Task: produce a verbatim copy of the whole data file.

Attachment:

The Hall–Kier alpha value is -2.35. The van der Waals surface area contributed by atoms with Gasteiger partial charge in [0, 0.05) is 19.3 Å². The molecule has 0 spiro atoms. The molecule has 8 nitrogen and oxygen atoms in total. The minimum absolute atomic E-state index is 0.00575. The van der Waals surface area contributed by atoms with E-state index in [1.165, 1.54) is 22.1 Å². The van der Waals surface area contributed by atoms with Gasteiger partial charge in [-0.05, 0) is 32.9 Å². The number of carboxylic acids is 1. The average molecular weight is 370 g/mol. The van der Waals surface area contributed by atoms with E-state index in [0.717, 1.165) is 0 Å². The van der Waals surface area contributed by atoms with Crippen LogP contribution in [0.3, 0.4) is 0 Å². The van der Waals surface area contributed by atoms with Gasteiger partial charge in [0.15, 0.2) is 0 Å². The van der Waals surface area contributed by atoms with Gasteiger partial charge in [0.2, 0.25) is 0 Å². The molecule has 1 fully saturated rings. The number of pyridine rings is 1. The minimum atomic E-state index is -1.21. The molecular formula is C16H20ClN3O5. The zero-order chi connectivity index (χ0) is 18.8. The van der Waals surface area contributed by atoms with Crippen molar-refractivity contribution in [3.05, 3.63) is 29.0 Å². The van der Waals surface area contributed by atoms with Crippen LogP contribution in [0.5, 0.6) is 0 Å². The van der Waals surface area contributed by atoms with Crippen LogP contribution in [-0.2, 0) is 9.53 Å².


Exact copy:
The Hall–Kier alpha value is -2.35. The van der Waals surface area contributed by atoms with Gasteiger partial charge in [0, 0.05) is 19.3 Å². The molecule has 0 spiro atoms. The molecule has 8 nitrogen and oxygen atoms in total. The minimum absolute atomic E-state index is 0.00575. The van der Waals surface area contributed by atoms with E-state index in [1.165, 1.54) is 22.1 Å². The van der Waals surface area contributed by atoms with Gasteiger partial charge in [-0.05, 0) is 32.9 Å². The number of carboxylic acids is 1. The average molecular weight is 370 g/mol. The van der Waals surface area contributed by atoms with E-state index in [0.717, 1.165) is 0 Å². The van der Waals surface area contributed by atoms with Crippen LogP contribution in [0.3, 0.4) is 0 Å². The van der Waals surface area contributed by atoms with Gasteiger partial charge in [0.15, 0.2) is 0 Å². The van der Waals surface area contributed by atoms with Gasteiger partial charge in [0.2, 0.25) is 0 Å². The molecule has 1 fully saturated rings. The number of pyridine rings is 1. The minimum atomic E-state index is -1.21. The molecular formula is C16H20ClN3O5. The zero-order chi connectivity index (χ0) is 18.8. The van der Waals surface area contributed by atoms with Crippen molar-refractivity contribution in [3.05, 3.63) is 29.0 Å². The van der Waals surface area contributed by atoms with Crippen LogP contribution in [0.5, 0.6) is 0 Å². The van der Waals surface area contributed by atoms with Crippen LogP contribution in [-0.2, 0) is 9.53 Å².